My Toughest Case: David S. Cook

Sometimes people need disputes settled, but they want to avoid a trial, the stress, the drawn-out time frame and the risk of losing. This is where mediators like Lafayette attorney David Cook enter the picture.

Cook’s introduction to mediation came in 1992. At the time the process was still relatively unheard of in Louisiana. Cook represented a driver and his insurance company following a disastrous 36-car accident on Interstate 10 near Sulphur. The case was so massive that they needed to rent a hotel ballroom just to fit all of the relevant players during depositions.

Someone suggested mediation. A mediator was brought in and after two days, the parties reached a settlement. Cook was flabbergasted that such a complex case could be amicably resolved so quickly.

After that case, Cook transitioned into mediation. While it was once uncommon, mediation is now popular and the field is competitive. So, Cook does mediation work and also serves as an attorney chairman on medical review panels. If a doctor is sued for malpractice in Louisiana, the claim must be brought before a panel of doctors who decide whether or not it can go forward. Cook does not vote on these cases. His job is more like that of a judge in a jury trial. He organizes evidence, sets up deadlines, rules on conflicts of interest and reminds the doctors of their legal obligations.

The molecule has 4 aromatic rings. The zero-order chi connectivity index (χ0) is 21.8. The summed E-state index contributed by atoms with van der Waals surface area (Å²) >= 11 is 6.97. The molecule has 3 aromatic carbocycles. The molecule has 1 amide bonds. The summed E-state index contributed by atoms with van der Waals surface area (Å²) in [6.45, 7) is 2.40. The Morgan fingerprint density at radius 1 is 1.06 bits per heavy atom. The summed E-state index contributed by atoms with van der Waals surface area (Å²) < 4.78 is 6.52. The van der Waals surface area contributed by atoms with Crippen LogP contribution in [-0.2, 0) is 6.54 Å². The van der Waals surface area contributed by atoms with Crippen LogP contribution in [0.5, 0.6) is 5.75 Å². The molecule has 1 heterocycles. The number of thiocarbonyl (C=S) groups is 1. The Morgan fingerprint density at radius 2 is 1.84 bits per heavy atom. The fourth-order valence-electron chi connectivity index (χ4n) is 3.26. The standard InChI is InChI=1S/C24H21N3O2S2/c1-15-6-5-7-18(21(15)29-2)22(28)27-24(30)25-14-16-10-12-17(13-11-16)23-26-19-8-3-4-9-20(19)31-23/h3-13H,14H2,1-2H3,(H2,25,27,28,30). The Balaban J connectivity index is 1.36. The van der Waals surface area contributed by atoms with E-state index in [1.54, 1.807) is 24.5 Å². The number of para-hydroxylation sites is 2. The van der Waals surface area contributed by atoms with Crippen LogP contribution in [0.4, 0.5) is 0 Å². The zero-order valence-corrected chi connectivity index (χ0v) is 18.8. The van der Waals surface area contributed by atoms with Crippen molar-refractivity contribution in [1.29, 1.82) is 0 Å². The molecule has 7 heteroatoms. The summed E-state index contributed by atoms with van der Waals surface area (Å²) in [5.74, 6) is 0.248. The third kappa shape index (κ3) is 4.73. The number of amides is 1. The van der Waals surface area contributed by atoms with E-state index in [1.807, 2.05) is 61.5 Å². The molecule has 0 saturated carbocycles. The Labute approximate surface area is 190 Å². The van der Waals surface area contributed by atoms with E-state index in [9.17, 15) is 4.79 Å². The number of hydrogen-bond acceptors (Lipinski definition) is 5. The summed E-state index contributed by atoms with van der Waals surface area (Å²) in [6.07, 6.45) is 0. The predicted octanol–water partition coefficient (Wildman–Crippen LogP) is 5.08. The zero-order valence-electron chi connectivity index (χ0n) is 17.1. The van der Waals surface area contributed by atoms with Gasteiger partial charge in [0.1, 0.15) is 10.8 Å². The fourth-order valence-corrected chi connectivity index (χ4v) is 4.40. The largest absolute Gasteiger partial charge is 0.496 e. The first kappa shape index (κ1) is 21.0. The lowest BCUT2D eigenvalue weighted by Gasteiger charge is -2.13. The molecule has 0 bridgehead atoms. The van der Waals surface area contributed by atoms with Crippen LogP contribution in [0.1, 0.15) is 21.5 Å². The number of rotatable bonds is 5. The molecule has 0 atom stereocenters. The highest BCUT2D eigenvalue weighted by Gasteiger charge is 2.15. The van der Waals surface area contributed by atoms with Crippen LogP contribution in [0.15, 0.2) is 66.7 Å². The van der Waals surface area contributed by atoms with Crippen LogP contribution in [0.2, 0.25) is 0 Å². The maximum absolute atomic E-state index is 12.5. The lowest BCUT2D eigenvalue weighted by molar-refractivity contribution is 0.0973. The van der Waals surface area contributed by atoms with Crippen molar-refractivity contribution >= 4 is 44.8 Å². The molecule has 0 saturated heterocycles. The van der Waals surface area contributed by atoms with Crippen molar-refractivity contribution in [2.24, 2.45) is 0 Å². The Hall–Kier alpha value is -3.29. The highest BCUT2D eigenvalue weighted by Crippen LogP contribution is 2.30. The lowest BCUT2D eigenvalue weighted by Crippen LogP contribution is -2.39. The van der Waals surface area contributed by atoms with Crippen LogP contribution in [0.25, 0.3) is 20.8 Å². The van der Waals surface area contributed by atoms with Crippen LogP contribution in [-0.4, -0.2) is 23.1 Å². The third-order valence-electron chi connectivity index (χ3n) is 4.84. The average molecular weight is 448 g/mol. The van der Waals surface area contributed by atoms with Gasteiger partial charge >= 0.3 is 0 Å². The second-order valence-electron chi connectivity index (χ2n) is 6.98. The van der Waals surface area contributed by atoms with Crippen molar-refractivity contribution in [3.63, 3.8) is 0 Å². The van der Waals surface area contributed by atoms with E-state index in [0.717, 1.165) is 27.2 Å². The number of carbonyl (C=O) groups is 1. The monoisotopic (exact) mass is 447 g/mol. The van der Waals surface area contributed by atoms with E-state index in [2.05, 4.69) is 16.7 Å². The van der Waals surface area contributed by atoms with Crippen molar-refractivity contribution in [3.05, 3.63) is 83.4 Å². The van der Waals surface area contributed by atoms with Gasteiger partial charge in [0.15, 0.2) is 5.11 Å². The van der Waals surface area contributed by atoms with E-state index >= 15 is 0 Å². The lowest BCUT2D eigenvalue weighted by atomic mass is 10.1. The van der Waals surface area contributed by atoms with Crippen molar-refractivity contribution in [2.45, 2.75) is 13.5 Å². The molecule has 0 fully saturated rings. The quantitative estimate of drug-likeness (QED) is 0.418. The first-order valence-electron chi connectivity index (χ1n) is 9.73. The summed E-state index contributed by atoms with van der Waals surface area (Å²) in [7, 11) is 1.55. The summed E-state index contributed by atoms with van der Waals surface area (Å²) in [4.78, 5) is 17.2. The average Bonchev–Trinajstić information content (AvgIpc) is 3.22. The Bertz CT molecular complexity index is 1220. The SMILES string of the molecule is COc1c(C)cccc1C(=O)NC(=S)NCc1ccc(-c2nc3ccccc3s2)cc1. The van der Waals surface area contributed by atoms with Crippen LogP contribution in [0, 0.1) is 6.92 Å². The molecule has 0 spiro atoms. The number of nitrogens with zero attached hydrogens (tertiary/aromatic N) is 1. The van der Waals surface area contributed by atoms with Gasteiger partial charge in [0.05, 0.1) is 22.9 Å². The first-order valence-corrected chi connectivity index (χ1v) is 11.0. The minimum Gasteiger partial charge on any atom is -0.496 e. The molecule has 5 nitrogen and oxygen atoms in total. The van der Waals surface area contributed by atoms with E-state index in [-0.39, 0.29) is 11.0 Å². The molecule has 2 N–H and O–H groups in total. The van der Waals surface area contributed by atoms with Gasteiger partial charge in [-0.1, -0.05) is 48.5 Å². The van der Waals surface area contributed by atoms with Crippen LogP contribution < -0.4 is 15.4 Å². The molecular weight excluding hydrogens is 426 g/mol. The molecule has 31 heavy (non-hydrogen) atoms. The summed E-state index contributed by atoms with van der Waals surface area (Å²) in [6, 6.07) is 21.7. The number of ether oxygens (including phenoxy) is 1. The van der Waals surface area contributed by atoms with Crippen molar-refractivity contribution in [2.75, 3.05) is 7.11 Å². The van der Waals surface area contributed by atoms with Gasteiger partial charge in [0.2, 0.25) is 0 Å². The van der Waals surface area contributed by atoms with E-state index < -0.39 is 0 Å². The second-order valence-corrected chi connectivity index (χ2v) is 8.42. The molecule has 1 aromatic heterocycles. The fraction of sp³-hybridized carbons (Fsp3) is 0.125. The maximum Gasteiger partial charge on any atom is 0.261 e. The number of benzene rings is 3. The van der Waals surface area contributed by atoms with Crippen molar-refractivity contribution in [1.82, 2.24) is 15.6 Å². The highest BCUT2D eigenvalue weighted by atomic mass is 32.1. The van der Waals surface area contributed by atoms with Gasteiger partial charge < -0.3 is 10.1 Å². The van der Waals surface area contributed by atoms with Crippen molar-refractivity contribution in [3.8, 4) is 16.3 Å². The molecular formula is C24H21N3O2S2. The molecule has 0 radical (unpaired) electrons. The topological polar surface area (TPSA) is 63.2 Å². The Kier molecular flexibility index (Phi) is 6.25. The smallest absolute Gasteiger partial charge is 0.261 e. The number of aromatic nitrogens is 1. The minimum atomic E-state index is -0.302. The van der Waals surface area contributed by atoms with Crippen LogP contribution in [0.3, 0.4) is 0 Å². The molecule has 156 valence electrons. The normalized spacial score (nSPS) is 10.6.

The 66-year-old Cook enjoys the mediation and chairman work because he feels it suits his nature better than litigation. He has always been a person who sees both sides of an issue, and that tendency serves him well in his current positions.

“I feel like what I’m doing for a living is entirely consistent with my personality,” Cook said.

The work is rewarding for Cook because people are happy at the end of mediations. Cook has handled a wide variety of mediations, including personal injury, age/race discrimination and sexual harassment. Eighty five -to nintey percent of them are settled in one day. When it’s over, the parties no longer have a dark cloud of uncertainty hanging over their heads. They are able to move on with their lives.

When Cook is not practicing the law, he spends time with his wife, Nanette Cook, a member of the Lafayette City-Parish Council, and their five children (ages ranging from 24-34).

“The best thing in my life is my wife and my children,” Cook said. “I’ve had a pretty decent life.”


 

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